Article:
Thursday, September 5, 2013

Leakage-Resilient Symmetric Encryption via Re-Keying

This blog is on the final session of CHES - appologies for the delay in posting this but I have been busy with submission deadlines.

This final session contained three talks; "Using Bleichenbacher's Solution to the Hidden Number Problem to Attack Nonce Leaks in 384-Bit ECDSA" by De Mulder et al., "A New Model for Error-Tolerant Side-Channel Cube Attacks" by Li et al., and "Leakage-Resilient Symmetric Encryption via Re-Keying" by Abdalla et al.

While I enjoyed all three of the talks, based on my own research interests, I am going to talk about the last talk of the session (and hence the last talk of CHES).

Before I explain what was done within the paper, I will explain the background needed to put the work into context.

Side Channel Attacks (SCA): While "standard" cryptography shows that schemes can not be broken providing that the adversary interacts using the provided input/output channels, in SCA te adversary has access to information from side channels. Common side channels include power, timing and EM, but have also been known to include more exotic things such as light and sound.

Leakage Resilient Cryptography: The goal of leakage resilient cryptography is to create schemes that are still provably secure in the face of side channels. Clearly we have to have some assumptions on what is allowed to leak in this model (else the leakage could be "give me all your secrets") and the assumptions that are used here are as follows:

  • Only Computation Leaks Information - reasonably self explanatory, it says if a piece of data isn't used in this round then it can't leak in this round.
  • Bounded leakage per invocation - this states that only a certain amount can be leaked per round (where a round is defined by the scheme), so that the entire key can not leak out the moment that it is used.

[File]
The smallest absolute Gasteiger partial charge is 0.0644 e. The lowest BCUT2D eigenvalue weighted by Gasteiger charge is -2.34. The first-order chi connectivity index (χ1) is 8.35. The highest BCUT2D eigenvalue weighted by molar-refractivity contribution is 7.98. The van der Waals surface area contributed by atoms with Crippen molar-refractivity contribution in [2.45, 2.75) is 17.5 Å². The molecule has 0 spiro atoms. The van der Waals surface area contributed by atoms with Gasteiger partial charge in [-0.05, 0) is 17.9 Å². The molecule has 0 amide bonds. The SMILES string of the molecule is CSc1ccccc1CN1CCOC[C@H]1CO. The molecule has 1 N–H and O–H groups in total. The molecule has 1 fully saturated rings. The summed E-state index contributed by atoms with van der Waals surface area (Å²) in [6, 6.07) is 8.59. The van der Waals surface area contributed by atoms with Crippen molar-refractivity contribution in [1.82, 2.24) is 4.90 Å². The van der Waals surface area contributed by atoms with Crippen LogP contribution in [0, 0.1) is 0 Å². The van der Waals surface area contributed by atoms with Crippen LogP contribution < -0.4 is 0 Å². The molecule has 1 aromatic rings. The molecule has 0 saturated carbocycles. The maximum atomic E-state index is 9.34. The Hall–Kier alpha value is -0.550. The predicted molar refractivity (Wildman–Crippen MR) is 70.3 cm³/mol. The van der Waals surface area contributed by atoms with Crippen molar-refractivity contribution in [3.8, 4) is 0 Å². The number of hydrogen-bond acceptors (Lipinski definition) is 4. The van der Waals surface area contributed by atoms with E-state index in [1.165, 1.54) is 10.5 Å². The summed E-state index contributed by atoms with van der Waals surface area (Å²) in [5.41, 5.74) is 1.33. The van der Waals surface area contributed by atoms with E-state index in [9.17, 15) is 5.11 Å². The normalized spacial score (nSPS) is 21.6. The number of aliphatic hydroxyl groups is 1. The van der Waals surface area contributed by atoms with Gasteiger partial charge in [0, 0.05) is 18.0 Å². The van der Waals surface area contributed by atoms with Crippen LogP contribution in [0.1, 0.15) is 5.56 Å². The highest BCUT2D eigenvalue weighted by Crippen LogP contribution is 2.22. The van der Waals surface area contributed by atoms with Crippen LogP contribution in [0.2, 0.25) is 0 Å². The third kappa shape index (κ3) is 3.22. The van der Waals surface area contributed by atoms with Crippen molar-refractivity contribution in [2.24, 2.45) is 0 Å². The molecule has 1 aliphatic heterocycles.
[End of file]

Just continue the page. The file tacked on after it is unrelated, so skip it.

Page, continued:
• Unlimited leakage - while the leakage per invocation is bounded, because the adversary can make an unlimited number of invocations they can get an unlimited amount of leakage.

Re-keying: This does exactly what it says on the tin; you take the key you are using an pass it through a re-keying function f to get a new key. There are two types of rekeying methods to get a new key k_i; serial (k_i=f(k_{i-1},p_i) for public p_i) and parallel k_i=f(k_0,p_i). While parallel is faster (don't have to calculate all previous keys to get the one you want), serial is more secure against SCA because you do not repeatedly use the same key (this helps prevent DPA style attacks).

Now that I have gone through the required background I can speak about the paper. This paper produces a leakage resilient symmetric encryption scheme using (serial) rekeying. The intuition behind the security of this scheme is that if you change the key each time you encrypt then the block cipher (in this particular case AES) only needs to be SPA resistant because the key is not used more than once and hence DPA is not a viable option. The rekeying mechanism of course needs to be protected against both DPA and SPA but this is cheaper to do than protecting the block cipher completely. This has been used as intuitively secure for a while but this paper manages to prove a particular instantiation secure under certain assumptions.

They first show that using a non-adaptive leakage resilient non-adaptive PRF (that is both leakage and input must be chosen non adaptively) as a rekeying function for a block cipher produces a non-adaptive leakage resilient encryption scheme. However I feel that this is not the main contribution of the paper and the main contribution is showing that a PRF is in fact a too strong requirement for what is needed. They go on to simplify the leakage resilient PRF of [1], taking inspiration from skip lists. While the new construction is no longer a PRF, they still prove the whole construction is a non-adaptive leakage resilient encryption scheme (and give various speed/assumption trade-offs that go along with it). The advantage of this new scheme is the efficiency of calculating a key (for resynchronisation purposes); for example if we use their skip list like construction with 5 stages the to calculate key 10,000 while a standard serial key update takes 10,000 calls to the key update function, this new scheme only takes 20 calls! The other nice feature of this scheme is that everything can be instantiated with AES, so no extra infrastructure is required to use this scheme.

[1] S. Faust, K. Pietrzak and J. Schipper: Practical Leakage-resilient Symmetric Cryptography. CHES 2012

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